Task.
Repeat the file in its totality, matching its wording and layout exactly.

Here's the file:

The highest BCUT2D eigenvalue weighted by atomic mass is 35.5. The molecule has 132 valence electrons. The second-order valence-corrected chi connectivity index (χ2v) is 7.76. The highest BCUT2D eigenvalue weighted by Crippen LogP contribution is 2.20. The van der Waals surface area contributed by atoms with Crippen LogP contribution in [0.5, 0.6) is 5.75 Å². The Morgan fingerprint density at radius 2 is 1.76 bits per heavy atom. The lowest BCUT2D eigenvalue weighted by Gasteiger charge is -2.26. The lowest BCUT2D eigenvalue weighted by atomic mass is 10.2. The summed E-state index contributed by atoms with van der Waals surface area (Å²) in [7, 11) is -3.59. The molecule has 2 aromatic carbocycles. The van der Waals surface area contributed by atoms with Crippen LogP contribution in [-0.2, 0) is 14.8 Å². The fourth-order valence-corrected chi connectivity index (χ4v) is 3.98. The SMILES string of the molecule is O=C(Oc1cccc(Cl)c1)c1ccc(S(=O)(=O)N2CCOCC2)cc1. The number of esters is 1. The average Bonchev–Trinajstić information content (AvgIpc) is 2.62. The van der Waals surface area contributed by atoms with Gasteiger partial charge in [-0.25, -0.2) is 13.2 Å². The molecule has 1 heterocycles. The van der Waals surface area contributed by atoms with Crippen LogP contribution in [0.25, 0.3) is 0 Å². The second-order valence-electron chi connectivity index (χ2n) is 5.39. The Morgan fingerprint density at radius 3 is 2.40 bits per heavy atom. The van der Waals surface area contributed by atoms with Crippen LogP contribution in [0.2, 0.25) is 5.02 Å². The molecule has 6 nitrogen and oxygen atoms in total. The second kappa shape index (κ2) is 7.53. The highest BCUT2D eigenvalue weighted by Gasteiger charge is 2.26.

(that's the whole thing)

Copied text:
The highest BCUT2D eigenvalue weighted by atomic mass is 35.5. The molecule has 132 valence electrons. The second-order valence-corrected chi connectivity index (χ2v) is 7.76. The highest BCUT2D eigenvalue weighted by Crippen LogP contribution is 2.20. The van der Waals surface area contributed by atoms with Crippen LogP contribution in [0.5, 0.6) is 5.75 Å². The Morgan fingerprint density at radius 2 is 1.76 bits per heavy atom. The lowest BCUT2D eigenvalue weighted by Gasteiger charge is -2.26. The lowest BCUT2D eigenvalue weighted by atomic mass is 10.2. The summed E-state index contributed by atoms with van der Waals surface area (Å²) in [7, 11) is -3.59. The molecule has 2 aromatic carbocycles. The van der Waals surface area contributed by atoms with Crippen LogP contribution in [-0.2, 0) is 14.8 Å². The fourth-order valence-corrected chi connectivity index (χ4v) is 3.98. The SMILES string of the molecule is O=C(Oc1cccc(Cl)c1)c1ccc(S(=O)(=O)N2CCOCC2)cc1. The number of esters is 1. The average Bonchev–Trinajstić information content (AvgIpc) is 2.62. The van der Waals surface area contributed by atoms with Gasteiger partial charge in [-0.25, -0.2) is 13.2 Å². The molecule has 1 heterocycles. The van der Waals surface area contributed by atoms with Crippen LogP contribution in [0.25, 0.3) is 0 Å². The second-order valence-electron chi connectivity index (χ2n) is 5.39. The Morgan fingerprint density at radius 3 is 2.40 bits per heavy atom. The van der Waals surface area contributed by atoms with Crippen LogP contribution in [0.2, 0.25) is 5.02 Å². The molecule has 6 nitrogen and oxygen atoms in total. The second kappa shape index (κ2) is 7.53. The highest BCUT2D eigenvalue weighted by Gasteiger charge is 2.26.